Every year, India sees some major calamity-natural or man-inflicted-in the form of earthquakes, uprisings, terrorist activities and others. In the aftermath, it is doctors who play the most important role to rescue the victims. Amidst all the turmoil, it is common to see teams of doctors and health experts, working against all odds to bring some sense of order, some reprieve from the chaos. Doctors For You (DFY) is one such team.
DFY is an organization that aims to provide medical care and relief, especially to crisis stricken places. With its extraordinary work, be it during floods, riots and other emergencies, DFY has garnered praises and honors both within India and abroad. Its latest awards include the British Medical Journal Group Award for the ‘Best Medical Team in a Crisis Zone’ as well as the SAARC Award for ‘Outstanding contribution to humanitarian works in the aftermath of disasters.’
Dr Mridul Kumar Deka is the Program Manager and Assam Project Head of DFY. After doing his MBBS from Gauhati Medical College, Guwahati, Dr Deka went on to serve as a junior Resident Doctor in Tripura and Delhi and completed his Masters in Public Health from the National Center for Disease Control, New Delhi in 2012.
He says, “I have been associated with DFY as it gave me the perfect platform to actually implement my ideas as a public health professional. For this I would like to thank DFY’s President, Dr Ravikant Singh, for his guidance and support throughout my association with DFY and the amount of independence in managing projects.”
Dr. Deka tells us what DFY is doing in the troubled North-Eastern part of India which is no stranger to violent conflicts and tension.
“DFY has responded comprehensively to the ethnic clashes of 2012 in Bodoland Territorial Area Districts (BTAD) by providing medical response with a special focus on maternal and child health to all communities across three affected districts of Kokrajhar, Dhubri and Chirang. Following this, DFY has been working to build up a network of ASHA workers and community volunteers in areas prone to ethnic clashes. It has over 50 such volunteers in its network to provide real time feedback of ground situation in the event of any ethnic clashes and helps in determining DFY’s response to such a crisis. “
Doctors, medical students along with other people with similar interests majorly constitute DFA. It makes sure that all its members are ready to handle emergencies. Dr Deka reveals, “DFY also focuses on training and capacity of doctors and paramedics in the district level in Assam. DFY has conducted over 50 trainings in ‘Hospital Preparedness and Mass Casualty Management’ for doctors; ‘Mass Casualty Management’ for paramedics; ‘Public Health in Emergencies’ for different line departments and ‘Community Based Disaster Preparedness’ for community stakeholders and NGO’s. Recently, we have also been associated with the DICE foundation in Nagaland to study the long term health impacts of seepage of crude oil from abandoned oil rigs in Changpang area in Wokha district.”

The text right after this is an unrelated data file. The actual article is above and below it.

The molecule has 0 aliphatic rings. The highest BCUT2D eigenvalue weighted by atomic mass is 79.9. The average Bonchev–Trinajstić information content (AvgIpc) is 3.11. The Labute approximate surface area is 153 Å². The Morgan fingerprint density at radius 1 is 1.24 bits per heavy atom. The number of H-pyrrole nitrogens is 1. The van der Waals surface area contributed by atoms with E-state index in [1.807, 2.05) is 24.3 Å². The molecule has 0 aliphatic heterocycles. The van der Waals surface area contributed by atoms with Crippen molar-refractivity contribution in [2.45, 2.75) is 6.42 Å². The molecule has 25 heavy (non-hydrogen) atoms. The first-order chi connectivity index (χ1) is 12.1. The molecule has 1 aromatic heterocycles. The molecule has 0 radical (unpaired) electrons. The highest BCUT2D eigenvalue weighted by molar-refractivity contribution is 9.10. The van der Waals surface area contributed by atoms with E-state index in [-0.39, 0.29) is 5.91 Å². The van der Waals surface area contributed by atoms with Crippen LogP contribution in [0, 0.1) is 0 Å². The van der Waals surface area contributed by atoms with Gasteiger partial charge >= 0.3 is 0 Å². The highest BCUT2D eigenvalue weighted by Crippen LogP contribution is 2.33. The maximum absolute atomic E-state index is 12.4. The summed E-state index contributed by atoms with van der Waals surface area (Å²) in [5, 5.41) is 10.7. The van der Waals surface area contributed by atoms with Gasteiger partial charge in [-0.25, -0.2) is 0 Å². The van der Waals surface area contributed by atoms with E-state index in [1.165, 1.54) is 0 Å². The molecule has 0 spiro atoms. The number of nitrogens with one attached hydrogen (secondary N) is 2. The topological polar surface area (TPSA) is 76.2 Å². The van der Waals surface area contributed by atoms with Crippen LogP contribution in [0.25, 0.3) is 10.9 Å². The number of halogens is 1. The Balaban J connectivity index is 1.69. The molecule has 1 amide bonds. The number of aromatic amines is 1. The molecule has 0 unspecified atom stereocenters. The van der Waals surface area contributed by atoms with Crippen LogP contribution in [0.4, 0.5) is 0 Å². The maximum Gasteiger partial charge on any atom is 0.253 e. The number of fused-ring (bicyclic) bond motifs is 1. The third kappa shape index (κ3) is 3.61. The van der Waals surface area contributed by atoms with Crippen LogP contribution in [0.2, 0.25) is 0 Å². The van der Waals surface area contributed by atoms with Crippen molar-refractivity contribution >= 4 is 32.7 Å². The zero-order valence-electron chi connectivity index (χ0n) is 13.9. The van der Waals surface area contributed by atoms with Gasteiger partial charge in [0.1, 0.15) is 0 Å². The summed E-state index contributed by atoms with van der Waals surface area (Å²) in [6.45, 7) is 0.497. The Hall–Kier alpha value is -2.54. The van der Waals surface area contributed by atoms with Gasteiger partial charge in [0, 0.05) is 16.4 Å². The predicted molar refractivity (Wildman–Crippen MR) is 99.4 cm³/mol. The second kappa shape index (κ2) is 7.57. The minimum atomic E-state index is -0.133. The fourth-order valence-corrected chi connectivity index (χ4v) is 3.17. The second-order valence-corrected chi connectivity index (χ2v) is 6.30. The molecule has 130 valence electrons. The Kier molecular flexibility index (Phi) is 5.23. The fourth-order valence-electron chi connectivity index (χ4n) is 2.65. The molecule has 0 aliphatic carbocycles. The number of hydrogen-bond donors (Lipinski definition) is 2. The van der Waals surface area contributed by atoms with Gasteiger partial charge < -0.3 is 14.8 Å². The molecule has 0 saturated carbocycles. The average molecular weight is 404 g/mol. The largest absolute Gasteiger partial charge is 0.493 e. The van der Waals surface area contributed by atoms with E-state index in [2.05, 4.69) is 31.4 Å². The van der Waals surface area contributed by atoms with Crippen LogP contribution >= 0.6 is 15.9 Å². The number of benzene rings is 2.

Dr Deka admits that there are unique challenges working in Assam and its adjoining northeastern states. With varied communities, there is a great diversity in culture and ethnic structure which makes it essential for a complete understanding of each region, each group and accordingly address their problems .
The very geography creates a host of problems for the northeastern region. It is tough to gain accessibility itself to affected spots. Depending on where in North-East you are, right from landslides to deep mountain streams, slippery terrain after even a light shower-in Dr Deka’s words, “24/7 access is never sure!” Also, political tensions might cause a curfew anywhere for days on end. There is no public transport either in such times. Insecurity is rife for both patients and doctors; After all, how shall medical help reach on time?.
An interesting fact that showcases just how much the noble profession of medicine surpasses all man-made boundaries is that no doctor of DFY, of any gender,religion or creed ever faced hostility or prejudice from people even in strife ridden areas. Dr Deka asserts the fact that in such tragic times, all unites to help each other. “We even had field staff from Bodo and Muslim background who worked together as a team in all target camps under DFY and no one has faced any such problem.”
Now, with a new government forming, what is on DFY’s wish-list? Dr Deka is quick to reply, “North- Eastern states are, comparatively, well equipped to provide adequate health care services. However, increasing the manpower in health centers, frequent trainings and CME’s to keep the doctors and paramedics up to date with the latest standard treatment guidelines would greatly improve the health care delivery structure in the north eastern states.”
Well, we do not know when the blood shall cease to flow, when the fires would stop burning houses, when people shall stop fearing for their lives…but until that happens, organizations like Doctors For You continue to try and bring solace in mayhem.